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Alex Cameron’s ‘Miami Memory’ bursts

The first time I ever told a girl I loved her was completely impromptu. I didn’t go into that moment with any intention of doing that; the moment and those feelings forced the words out of my mouth. That eruptive passion is what the new Alex Cameron album feels like.

Cameron is an Aussie singer-songwriter with two solo albums already under his belt. (He also boasts a stint with the electronic group Seekae). On prior albums, Cameron would assume different characters. On his debut, “Jumping the Shark,” it was a cast of downtrodden losers like “the drunkest, ugliest girl at the bar.” On 2017’s “Forced Witness,” he played the role of an almost-endearing internet creep. The latter album was a 10-track run of retro synthpop ballads that made for what is definitely one of the more unique critiques of masculinity in music. Lyrics on these songs were hilarious and clever, like the opening to “The Chihuahua” when Cameron says “our love was like a fire, yeah I pissed on it so I could sleep.”  On “Jumping the Shark,” there’s a song called “The Comeback” where Cameron’s character oscillates between wild optimism to suicidal thoughts as a result of trying to break back into showbiz. That wild passion, more than anything else, has been the one constant through all of Cameron’s music. But on his latest record, “Miami Memory,” that passion has been emboldened to the point where Cameron can’t use characters as his vehicle. On this record, we get Alex Cameron.

Tracks on this album are so genuine they’re almost off-putting, given who’s singing them. The opener, “Stepdad,” is a love song to Cameron’s new stepchildren complete with a banging “I’m your stepdad!” chorus. On the title track, Cameron and his lover tear up Miami with their passion for each other, all of which culminates in eating derrière. “Far From Born Again” is an ode to sex workers. Cameron castigates the hypocrisy in how these people, particularly women in the sex industry, are judged by society (men). He lambasts “you sit at home and masturbate while she plays grown-ups for real” and that “it ain’t your goddamn business if she does it for pay.” Another killer chorus comes on the song “Divorce,” where Cameron belts out, “I’ve got friends in Kansas City with a motherf***ing futon couch if that’s how you wanna play it” as he processes a fight with his significant other. The final track, “Too Far,” ends with Cameron contemplating his girlfriend leaving him, and reaffirming that she is incredible regardless of whether or not she is with him. All of these moments show a side of Cameron that is more vulnerable and more genuine. That’s not to say he’s done with irony, and not to say that his other works have been disingenuous, but these songs have a certain sincerity to them that wasn’t there on his previous records. And for his fans that’s awesome to see, and for people who haven’t gotten into him already it provides a more accessible entry point into his discography.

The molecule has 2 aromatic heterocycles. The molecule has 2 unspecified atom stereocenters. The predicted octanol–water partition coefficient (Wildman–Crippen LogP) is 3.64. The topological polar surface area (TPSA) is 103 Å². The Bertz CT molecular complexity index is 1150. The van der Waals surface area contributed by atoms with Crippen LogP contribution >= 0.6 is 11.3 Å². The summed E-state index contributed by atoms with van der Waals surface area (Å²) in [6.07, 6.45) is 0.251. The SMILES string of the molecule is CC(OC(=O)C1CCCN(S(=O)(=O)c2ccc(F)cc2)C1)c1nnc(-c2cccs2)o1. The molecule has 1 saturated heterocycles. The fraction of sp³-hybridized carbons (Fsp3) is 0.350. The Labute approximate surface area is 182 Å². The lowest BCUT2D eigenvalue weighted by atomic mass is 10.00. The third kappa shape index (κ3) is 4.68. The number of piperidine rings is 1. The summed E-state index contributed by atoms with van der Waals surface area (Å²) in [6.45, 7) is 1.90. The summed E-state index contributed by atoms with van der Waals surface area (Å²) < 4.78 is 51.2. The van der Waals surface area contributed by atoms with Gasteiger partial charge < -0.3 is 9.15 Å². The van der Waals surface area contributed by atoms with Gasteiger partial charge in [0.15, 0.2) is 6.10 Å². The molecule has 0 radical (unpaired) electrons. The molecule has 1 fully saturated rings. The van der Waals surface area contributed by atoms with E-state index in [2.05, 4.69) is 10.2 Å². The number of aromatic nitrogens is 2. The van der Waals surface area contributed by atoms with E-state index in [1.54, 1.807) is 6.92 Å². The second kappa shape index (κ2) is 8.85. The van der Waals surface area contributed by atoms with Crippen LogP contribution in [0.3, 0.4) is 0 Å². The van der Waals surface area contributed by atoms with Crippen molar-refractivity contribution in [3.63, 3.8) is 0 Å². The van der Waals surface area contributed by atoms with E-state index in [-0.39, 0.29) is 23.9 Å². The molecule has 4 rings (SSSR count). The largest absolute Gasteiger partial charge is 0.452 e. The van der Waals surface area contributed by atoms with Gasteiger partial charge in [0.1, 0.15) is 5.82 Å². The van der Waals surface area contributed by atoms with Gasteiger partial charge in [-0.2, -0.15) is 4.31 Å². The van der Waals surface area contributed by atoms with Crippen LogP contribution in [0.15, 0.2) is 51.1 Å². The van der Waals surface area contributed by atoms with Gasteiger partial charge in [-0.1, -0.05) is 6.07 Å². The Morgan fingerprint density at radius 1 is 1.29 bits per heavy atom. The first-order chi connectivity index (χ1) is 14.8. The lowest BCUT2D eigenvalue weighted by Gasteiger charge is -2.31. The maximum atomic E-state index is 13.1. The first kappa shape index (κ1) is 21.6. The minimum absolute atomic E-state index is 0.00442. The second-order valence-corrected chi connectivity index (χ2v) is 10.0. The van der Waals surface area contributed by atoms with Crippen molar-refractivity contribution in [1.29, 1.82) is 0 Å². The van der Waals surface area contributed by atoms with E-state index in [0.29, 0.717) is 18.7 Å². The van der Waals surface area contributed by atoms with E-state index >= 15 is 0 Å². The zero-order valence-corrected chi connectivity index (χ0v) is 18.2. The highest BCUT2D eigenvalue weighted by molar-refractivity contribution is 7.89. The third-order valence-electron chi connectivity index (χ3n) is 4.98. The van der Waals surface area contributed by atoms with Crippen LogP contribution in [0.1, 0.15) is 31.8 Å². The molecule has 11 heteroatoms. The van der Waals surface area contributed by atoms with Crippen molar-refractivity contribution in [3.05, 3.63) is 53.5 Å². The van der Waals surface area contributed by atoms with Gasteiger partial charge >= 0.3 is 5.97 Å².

Cameron maybe can’t help himself on the song “Gaslight” where he writes a love song from the perspective of a manipulator, outlining a typical emotionally abusive relationship. Cameron showcases his ability to cut to the heart of tough subjects on the track. “I know you like your mama does, you need help like a baby does, and these so-called friends are lying when they tell ya your life’s changed for the better, and I know if I had friends they’d probably tell me, say boy you should go get her.” While it sticks out stylistically, it does fit into the album well. He’s playing a character, but Cameron’s disdain for this type of person is readily apparent, making the track feel as sincere as all of its counterparts.

Even the instrumentation on this record has an air of spontaneity. First, every song was recorded with live instruments. The synths of “Forced Witness” have been eschewed in favor of guitars and keyboards, but don’t worry, Roy Molloy and his saxophone remain present. Second, this album sounds like a bar band’s tour-de-force and very much provides the atmosphere of a night in a lively taproom. Every single track on this album was made to sing karaoke over. All of it feeds back into this feeling of sweet honesty that runs throughout “Miami Memory,” of filters coming off during these inebriated nights.

“Miami Memory” is an album bursting at the seams with passion. Cameron and the gang pull together an exciting collection of tracks with sheer spunk. The album is heartwarming in the love it expresses and impressive in its portrayals of the volatility that accompanies these feelings. Ultimately, I think the album serves as encouragement to be more sincere, and that’s great. 

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